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Financial wellbeing in May 2022

Summary

  • Households are continuing to be squeezed by rising prices, with 57% making an adjustment to cover essential spending in the last month and 7% missing a loan, credit card, rent, mortgage or household bill payment. 

  • A fifth (21%) of consumers described their household financial situation as poor, with many describing difficulties in affording basics like food.

  • Many households await their council tax rebate, with 53% of those in our sample who believed they are eligible saying they had not yet received it.

Households remain under financial pressure

Financial difficulty levels remained similar this month, with the proportion having made an adjustment to cover essential spending having decreased slightly but not significantly to 57% from 59% in April.  This compares to 38% in May 2021. Once again, cutting back on essentials and dipping into savings were the most common adjustments (37% and 26% respectively).

Again in line with last month,  7% of consumers had missed a housing, bill, credit card or loan payment in the last month. The missed payment rate has remained at or above 7% in all five months in 2022 so far, compared with just four times in the whole of 2021.

Increased financial pressures are affecting day-to-day life

Given the increased financial adjustment and missed payment levels observed throughout 2022, we explored the day-to-day impact of this on consumers. It is clear that financial difficulties are taking their toll on consumers’ general wellbeing. 

A fifth (21%) of consumers said they were dissatisfied with their household’s standard of living in May 2022. This is a significant increase on the 13% who were dissatisfied a year ago. Furthermore, a fifth (22%) described their financial situation as poor, compared to 14% a year ago. Some of those in a poor financial situation described the impact on them, with many mentioning the impact of the increasing cost of living:

Many consumers reported having made changes to their behaviour in response to these price rises. In response to energy price rises, 32% of consumers said they had used less hot water and 16% reported having had fewer cooked meals. In response to food price rises, 11% of consumers reported having skipped meals, 8% had prioritised meals for other family members and 3% had used a food bank.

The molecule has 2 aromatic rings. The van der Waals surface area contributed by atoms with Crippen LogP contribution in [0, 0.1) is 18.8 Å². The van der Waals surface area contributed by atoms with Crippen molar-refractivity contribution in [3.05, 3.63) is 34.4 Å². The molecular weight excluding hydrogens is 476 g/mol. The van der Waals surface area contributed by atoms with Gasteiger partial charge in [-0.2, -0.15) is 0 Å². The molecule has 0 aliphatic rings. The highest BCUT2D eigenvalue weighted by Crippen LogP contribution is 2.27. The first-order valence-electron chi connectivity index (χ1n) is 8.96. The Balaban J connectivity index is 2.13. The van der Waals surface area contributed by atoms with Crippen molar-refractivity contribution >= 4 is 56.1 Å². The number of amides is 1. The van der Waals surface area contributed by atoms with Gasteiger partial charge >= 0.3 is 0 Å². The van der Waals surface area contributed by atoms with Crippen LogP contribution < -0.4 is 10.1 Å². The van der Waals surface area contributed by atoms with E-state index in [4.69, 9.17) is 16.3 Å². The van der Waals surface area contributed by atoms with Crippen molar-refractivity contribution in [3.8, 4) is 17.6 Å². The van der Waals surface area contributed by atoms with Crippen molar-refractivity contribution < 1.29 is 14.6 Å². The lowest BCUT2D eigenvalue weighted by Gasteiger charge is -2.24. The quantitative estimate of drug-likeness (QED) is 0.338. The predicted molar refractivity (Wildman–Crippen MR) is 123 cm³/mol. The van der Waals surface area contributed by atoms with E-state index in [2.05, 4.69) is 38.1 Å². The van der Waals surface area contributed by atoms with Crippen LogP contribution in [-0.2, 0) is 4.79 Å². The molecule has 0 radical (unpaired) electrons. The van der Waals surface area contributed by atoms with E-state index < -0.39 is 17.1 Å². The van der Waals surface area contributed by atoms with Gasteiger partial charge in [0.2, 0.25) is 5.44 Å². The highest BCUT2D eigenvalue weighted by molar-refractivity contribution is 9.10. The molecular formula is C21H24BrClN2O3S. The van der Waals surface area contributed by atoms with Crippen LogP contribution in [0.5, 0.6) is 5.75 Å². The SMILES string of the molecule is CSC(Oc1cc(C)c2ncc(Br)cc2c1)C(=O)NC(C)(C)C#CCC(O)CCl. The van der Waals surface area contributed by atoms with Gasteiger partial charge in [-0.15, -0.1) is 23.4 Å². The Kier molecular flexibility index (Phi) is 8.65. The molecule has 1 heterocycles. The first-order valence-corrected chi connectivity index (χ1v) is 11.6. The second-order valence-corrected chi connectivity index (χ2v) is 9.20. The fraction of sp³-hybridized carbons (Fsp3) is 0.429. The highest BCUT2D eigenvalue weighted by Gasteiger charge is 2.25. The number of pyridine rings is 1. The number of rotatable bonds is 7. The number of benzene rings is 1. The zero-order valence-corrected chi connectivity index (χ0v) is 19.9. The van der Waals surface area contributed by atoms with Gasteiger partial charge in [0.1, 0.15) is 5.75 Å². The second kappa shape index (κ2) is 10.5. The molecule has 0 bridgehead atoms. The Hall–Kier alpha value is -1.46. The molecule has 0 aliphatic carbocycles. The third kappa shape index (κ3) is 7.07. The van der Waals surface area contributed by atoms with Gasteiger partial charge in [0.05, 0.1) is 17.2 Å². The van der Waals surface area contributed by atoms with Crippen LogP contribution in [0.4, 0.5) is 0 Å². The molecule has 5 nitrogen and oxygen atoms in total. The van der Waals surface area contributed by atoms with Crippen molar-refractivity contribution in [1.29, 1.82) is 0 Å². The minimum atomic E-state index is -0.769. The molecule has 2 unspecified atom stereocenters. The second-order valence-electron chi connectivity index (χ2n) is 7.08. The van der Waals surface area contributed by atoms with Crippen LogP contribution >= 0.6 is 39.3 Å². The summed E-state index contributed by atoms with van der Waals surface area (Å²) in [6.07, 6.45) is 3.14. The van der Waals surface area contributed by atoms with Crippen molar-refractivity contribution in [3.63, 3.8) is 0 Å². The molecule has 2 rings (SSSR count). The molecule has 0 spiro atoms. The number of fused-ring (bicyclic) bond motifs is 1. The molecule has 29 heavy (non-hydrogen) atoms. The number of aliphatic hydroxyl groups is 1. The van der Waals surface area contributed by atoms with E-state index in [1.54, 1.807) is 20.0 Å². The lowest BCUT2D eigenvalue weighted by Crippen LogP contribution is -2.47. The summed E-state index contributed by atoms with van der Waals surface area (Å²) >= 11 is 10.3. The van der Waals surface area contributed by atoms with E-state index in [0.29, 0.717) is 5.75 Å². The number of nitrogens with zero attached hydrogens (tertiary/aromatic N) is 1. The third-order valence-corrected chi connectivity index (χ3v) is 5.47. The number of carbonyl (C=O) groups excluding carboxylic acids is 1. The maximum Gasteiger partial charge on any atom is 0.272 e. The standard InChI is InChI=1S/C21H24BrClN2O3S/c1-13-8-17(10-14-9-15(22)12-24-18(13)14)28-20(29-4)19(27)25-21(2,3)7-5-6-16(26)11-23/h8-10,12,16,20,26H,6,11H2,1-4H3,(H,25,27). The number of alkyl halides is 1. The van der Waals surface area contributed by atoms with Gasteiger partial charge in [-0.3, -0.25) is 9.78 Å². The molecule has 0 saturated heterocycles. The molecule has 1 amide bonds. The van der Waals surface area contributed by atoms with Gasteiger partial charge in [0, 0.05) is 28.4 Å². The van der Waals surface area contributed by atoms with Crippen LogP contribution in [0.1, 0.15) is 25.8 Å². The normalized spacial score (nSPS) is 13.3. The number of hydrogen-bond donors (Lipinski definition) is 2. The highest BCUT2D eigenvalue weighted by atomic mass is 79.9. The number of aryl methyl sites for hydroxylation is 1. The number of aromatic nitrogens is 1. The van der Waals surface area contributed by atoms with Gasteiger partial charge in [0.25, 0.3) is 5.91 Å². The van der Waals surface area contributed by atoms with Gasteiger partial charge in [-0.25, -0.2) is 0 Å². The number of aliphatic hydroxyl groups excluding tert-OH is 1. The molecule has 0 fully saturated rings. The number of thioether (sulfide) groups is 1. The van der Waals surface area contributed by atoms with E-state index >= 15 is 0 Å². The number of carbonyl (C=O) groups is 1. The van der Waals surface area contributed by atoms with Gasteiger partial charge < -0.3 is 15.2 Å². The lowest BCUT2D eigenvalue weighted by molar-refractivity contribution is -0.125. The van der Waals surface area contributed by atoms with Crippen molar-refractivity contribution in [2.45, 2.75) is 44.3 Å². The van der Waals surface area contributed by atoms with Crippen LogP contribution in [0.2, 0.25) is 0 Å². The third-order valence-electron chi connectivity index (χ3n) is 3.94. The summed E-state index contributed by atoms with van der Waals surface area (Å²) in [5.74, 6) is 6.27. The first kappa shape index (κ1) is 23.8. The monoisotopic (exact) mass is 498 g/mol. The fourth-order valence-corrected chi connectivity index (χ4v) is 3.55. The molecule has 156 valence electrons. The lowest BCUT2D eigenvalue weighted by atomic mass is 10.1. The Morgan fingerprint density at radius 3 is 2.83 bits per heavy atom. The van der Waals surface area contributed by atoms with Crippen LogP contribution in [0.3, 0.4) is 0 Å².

Many people have not yet received their council tax rebate

With so many households under major financial pressure, the Government has announced a large package of financial support. However, our poll shows that many people are still awaiting previously announced measures.  

In April, the government announced a £150 council tax rebate for households living in council tax bands A-D.  

Among our survey respondents, 17% said they were not eligible for the rebate. As intended by the policy, these individuals tend to have higher incomes and are also less likely to be in financial distress, with a missed payment rate of 4.3% compared to 8.9% among eligible households. 

However, the award of rebates has been relatively slow in many cases. Of those in our sample who believed they are eligible for the rebate, 53% said they had not yet received it. 

Missed payment rates were higher among eligible households who had not yet received the rebate (11.2%) than among eligible households who had (6.3%). This may reflect that local authorities have been quicker to pay out to those who pay their council tax by direct debit, but people more prone to periods of financial distress may be less keen to pay this way.

Contact us

If you have any questions or would like to find out more, please email Sophie Beesley at consumerinsight@which.co.uk

Published on 31.05.22

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